Turbidity is the term given to anything that is suspended in a water supply. It is found in most surface waters, however doesn't exist in ground waters aside from in shallow wells and springs after substantial heavy rains. Turbidity gives the water a shady appearance or appears as dirty sediment. Undissolved materials, for example, sand, mud, residue or suspended iron add to turbidity. Turbidity can cause the recoloring of sinks and apparatuses and the staining of textures.
An excessive amount of green growth or sediment in lakes and streams can make them inadmissible for diversion and aquatic life. Turbidity is caused by particles suspended or broke down in water that scatter light making the water seem shady or dinky.
Turbidity is an indicator of health risk. Science has demonstrated that as turbidity increases, the risk to human health also increases—particularly such as babies, the adults, and individuals with compromised immune systems (e.g. those with HIV/Aids, experiencing chemotherapy, or taking anti-rejection drugs.
Normally turbidity is measured in NTUs (nephelometric turbidity units). Typical drinking water will have a turbidity level of 0 to 1 NTU. Turbidity can similarly be measured in mg/l and it's size is measured in microns.
Excessive turbidity, or darkness, in drinking water is aesthetically unappealing, and may likewise speak to a health concern. Turbidity can give food and shelter to pathogens. If not expelled, turbidity can promote regrowth of pathogens in the distribution system, prompting waterborne infection outbreaks, which have caused huge instances of gastroenteritis all through the world.
ZEOSORB® versus multimedia media filtration tests were conducted for fine particle (turbidity) removal from river water. Pressure vessels (18" diameter) were operated with a service flow of 36.7 m/h of bed area for six consecutive days and turbidity (NTU) was measured in the feed and filtered water. The filtered water average NTU was approximately 1 /3 of the multimedia filtrate, indicating superior fine particle removal by ZEOSORB®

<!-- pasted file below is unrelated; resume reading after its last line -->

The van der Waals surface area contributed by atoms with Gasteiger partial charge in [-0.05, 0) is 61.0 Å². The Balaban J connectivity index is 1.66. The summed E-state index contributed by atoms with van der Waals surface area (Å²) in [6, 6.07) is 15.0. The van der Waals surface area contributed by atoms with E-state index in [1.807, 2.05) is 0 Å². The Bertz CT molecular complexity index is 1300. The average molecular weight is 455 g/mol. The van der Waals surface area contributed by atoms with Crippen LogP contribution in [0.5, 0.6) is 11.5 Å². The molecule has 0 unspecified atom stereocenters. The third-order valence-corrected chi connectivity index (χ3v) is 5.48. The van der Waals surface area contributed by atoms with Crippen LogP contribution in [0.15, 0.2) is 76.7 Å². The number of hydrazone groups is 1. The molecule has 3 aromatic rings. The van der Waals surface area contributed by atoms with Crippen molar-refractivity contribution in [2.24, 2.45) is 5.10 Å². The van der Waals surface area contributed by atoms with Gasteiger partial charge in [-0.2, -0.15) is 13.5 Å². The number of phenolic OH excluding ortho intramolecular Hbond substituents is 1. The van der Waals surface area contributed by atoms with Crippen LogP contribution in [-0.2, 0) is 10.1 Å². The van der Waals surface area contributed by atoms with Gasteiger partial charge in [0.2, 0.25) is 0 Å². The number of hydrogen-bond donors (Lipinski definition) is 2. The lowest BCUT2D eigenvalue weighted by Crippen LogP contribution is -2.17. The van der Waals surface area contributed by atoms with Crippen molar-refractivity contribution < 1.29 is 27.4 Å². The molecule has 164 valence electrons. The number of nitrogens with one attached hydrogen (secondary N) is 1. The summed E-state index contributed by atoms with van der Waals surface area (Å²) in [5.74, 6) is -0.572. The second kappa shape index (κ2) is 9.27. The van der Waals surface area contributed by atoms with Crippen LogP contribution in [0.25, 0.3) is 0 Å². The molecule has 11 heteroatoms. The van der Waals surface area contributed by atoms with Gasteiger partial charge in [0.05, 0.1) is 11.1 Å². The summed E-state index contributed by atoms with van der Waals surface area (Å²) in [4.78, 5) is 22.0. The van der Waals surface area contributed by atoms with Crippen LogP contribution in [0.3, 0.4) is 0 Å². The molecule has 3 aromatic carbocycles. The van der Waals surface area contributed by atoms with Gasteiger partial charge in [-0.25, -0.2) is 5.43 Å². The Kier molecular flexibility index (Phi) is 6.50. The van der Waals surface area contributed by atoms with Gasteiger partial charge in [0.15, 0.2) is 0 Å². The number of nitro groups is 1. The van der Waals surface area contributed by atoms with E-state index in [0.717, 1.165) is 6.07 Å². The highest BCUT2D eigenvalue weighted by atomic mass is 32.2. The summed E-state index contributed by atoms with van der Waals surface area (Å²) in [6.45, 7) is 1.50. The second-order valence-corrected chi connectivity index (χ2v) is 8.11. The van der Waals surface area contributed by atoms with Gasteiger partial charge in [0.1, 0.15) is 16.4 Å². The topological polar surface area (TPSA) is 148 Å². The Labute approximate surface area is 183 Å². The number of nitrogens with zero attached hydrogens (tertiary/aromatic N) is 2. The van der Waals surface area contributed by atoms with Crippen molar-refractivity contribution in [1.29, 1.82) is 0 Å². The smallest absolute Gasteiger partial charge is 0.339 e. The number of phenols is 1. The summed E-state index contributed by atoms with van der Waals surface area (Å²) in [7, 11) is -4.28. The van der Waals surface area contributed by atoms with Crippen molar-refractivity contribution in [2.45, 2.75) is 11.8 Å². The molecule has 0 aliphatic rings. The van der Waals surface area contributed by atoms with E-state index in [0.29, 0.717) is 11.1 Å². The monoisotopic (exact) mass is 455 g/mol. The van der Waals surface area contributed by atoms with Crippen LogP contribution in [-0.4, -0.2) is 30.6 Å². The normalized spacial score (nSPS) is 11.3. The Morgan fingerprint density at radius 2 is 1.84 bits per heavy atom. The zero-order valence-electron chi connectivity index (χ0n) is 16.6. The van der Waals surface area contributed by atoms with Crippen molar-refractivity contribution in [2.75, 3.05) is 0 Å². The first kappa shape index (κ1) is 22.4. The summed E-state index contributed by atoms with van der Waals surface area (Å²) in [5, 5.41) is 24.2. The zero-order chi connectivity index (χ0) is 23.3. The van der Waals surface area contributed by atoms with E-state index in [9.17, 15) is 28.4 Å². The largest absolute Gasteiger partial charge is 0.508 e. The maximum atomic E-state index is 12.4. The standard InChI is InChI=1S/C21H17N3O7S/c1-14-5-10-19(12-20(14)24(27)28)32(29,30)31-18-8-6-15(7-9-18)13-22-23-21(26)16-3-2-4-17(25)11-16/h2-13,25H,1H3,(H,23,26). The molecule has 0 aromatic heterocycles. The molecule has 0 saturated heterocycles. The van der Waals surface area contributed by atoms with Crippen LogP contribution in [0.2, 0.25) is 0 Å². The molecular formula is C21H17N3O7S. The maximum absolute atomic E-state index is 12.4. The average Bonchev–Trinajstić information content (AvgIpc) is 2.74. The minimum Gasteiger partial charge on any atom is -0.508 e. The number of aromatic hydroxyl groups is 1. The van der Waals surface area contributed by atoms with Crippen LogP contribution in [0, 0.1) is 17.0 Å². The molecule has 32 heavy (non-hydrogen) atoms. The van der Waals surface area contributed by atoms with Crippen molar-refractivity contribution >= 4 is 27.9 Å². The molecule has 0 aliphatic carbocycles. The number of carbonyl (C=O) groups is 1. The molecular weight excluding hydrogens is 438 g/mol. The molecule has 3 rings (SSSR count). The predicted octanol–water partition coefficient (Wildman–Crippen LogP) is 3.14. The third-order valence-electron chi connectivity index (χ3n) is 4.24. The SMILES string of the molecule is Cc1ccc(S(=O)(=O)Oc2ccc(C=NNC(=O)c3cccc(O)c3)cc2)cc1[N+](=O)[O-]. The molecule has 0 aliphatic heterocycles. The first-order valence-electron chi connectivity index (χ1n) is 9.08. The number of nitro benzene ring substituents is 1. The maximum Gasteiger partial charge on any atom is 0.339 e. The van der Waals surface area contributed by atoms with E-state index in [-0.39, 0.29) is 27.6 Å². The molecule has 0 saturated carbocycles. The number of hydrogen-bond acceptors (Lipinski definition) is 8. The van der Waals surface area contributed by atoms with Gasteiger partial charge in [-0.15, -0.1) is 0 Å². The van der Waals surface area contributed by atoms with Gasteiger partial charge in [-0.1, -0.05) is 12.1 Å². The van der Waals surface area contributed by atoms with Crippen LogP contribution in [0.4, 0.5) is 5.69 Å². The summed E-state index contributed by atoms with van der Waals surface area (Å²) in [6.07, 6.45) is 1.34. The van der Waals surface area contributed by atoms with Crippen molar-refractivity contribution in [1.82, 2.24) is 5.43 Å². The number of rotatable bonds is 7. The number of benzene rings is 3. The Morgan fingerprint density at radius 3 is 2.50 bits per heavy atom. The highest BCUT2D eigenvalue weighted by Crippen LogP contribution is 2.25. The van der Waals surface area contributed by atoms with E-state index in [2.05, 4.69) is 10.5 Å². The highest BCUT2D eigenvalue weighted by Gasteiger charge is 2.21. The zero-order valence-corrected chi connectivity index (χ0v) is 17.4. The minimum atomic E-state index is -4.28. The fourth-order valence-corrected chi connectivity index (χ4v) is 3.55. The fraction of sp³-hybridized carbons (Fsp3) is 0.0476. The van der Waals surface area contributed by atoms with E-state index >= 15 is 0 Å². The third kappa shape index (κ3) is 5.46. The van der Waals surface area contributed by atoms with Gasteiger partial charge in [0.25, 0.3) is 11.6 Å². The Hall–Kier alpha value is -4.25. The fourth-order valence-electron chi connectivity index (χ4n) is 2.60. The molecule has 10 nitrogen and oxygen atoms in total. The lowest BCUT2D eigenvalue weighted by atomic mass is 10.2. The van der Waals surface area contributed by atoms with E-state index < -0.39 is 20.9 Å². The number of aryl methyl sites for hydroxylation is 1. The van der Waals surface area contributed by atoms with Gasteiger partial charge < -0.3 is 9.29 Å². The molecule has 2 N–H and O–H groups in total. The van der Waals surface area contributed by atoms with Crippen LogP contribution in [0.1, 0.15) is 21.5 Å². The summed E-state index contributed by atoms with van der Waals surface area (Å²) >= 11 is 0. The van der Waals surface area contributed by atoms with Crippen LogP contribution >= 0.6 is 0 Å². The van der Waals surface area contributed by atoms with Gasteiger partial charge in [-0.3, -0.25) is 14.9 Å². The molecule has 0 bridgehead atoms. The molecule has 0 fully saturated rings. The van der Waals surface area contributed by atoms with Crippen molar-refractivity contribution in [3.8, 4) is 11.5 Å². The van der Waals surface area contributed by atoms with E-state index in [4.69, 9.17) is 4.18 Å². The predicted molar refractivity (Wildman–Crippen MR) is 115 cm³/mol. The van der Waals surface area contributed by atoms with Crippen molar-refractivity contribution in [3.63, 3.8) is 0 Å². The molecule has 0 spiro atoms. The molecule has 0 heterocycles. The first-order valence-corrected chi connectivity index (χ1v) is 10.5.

Better Filtrate Clarity: Typical sand/anthracite filter beds have a 12 to 15 micron nominal filter rating. ZEOSORB® typically would have a nominal filer rating of less than 3 microns. This property greatly reduces the effluent turbidity, generally measured in national turbidity units (NTUs).
Increased flow rate in gravity System: In a sand/anthracite filter media system the flow rate is typically 3 to 5 m/h. In a ZEOSORB® filter media system, the flow rate is typically in the 10 m/h range.
Increased flow rate in pressure vessel systems: In a sand/anthracite pressure vessel filter system the flow rates are typically 15 to 17 m/h. In a ZEOSORB® pressure vessel filter system the flow rates are typically in the 29 to 37 (and sometimes 48) m/h range
Lower capital requirement to increase Filtration Capacity: Generally, the capacity of a filter plant can be doubled with no increase in the plant by switching the filter media to ZEOSORB®
Fewer Back wash cycles: ZEOSORB® requires only one half of the backwash cycles that are required by sand/anthracite
Less Back wash water: The fewer backwash cycles generally cut the amount of backwash water by one third to one half. This means treating less backwash water and greater plant capacity
Greater Loading due to greater surface area: ZEOSORB® generally has 6 to 7 times the surface area as sand. This makes ZEOSORB® a much better filter media with greater holding capacity.
Long media bed life: The anticipated filter bed life of ZEOSORB® is 10 years.
Land application of spent ZEOSORB media: Under most conditions, ZEOSORB® filter bed can be applied to lawns and gardens as soil amendments.
impler Handling: ZEOSORB®, monomedia beds simplify materials handling, shipments and bed loading.
Better Cleaning: Active, dynamic, bed tumbling and mixing during backwash efficiently cleans bed granules.